Emotional Support Animal

Is an Emotional Support Animal the Same as a Service Animal?

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Animals, like the human race, have evolved; they are now more commonly used for purposes other than being pets. As a result, American Addiction Centers grouped pets into emotional support animals (ESA) and service animals (SA), and they have also implemented a pet-friendly rehab policy to treat various behavioral disorders

This article will discuss the differences between emotional support animals and service animals.

Emotional Support Animals (ESA) vs. Service Animals (SA)

According to the Americans with Disabilities Act (ADA), an Emotional Support Animal is any animal that provides emotional support to its owners to alleviate one or more symptoms or effects of a person’s disability. They are the preferred pets for those suffering from depression, loneliness, panic attacks, and specific phobias. Furthermore, they offer their owners a sense of security.

On the other hand, service animals have been carefully trained to do certain activities or chores to assist persons with disabilities, including physical, mental, intellectual, or sensory. Until recently, service animals were only dogs. For example, some are trained as hearing dogs, guide dogs, PTSD support dogs, or seizure detection dogs. However, miniature horses are now being trained as guides for the blind.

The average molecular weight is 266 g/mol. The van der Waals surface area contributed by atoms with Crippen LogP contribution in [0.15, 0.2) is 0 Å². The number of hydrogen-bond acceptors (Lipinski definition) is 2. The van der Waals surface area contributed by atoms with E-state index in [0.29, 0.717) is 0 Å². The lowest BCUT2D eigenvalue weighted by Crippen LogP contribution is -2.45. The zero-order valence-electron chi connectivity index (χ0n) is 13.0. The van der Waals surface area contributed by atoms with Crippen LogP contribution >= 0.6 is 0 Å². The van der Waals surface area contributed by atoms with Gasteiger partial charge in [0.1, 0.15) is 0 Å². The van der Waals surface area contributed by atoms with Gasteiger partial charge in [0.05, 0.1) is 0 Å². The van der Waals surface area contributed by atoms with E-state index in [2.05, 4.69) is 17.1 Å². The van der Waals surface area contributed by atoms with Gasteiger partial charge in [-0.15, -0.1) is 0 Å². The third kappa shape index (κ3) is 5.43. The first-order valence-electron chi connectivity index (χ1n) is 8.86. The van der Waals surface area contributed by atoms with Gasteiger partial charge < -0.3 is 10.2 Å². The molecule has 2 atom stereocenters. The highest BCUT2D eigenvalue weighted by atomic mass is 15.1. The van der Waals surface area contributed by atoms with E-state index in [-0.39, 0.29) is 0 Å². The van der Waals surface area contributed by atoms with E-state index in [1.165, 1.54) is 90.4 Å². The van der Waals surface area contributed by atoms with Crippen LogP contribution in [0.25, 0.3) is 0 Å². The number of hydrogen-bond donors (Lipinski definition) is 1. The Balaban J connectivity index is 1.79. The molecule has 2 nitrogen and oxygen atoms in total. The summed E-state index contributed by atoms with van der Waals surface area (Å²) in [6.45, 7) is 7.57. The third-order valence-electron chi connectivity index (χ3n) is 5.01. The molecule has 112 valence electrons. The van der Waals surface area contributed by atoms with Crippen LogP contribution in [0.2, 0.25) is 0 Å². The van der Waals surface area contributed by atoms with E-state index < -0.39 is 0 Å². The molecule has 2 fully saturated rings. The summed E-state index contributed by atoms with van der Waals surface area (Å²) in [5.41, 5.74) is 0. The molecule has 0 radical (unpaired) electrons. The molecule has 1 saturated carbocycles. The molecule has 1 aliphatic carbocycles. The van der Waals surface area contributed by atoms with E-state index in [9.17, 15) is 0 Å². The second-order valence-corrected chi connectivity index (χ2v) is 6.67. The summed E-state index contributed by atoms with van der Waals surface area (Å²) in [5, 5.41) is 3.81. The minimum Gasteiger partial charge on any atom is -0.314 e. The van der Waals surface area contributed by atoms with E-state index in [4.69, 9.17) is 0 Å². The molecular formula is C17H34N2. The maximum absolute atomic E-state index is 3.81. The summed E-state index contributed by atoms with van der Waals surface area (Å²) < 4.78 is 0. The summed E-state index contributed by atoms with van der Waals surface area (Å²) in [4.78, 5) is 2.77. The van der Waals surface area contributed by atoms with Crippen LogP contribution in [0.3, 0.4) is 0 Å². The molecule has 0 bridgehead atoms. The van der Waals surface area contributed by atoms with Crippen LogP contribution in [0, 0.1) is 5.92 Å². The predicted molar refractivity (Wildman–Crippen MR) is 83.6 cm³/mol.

Emotional support animals do not have specialized training to provide certain services to people with disabilities. All they get are toilets and obedience training. This ensures the animal is not hostile and determines if it is safe to travel on a plane. Their owners must also have obtained a medical letter from their health care practitioner or mental health specialist. This letter must confirm the need for such animals to treat mental or emotional disorders. However, the plane is virtually the only place an emotional support animal is permitted to enter. They cannot accompany their owners into other public areas like shopping malls, movie theaters, or restaurants. This is in stark contrast to service dogs, who are permitted to enter any location at any time. 

However, dogs aren’t the only emotional support animals. Cats, peacocks, fish, and hamsters are some other common examples.

The Addiction Epidemy

Addiction is a long-standing issue. In the past, people primarily used addiction to describe those who couldn’t control their urge to drink alcohol or abuse prescription medicines. However, the meaning of addiction has evolved to include disorderly behaviors such as compulsive urges for gambling, food, sex, work, coffee, workouts, and substance abuse.  Addiction is caused mainly by genetics and environmental factors such as social pressure, early exposure to drugs/alcohol at home or school, family problems, work/educational issues, and many more. Trauma from different types of abuse– sexual, physical, verbal, emotional, and mental– has also been a factor in addiction cases.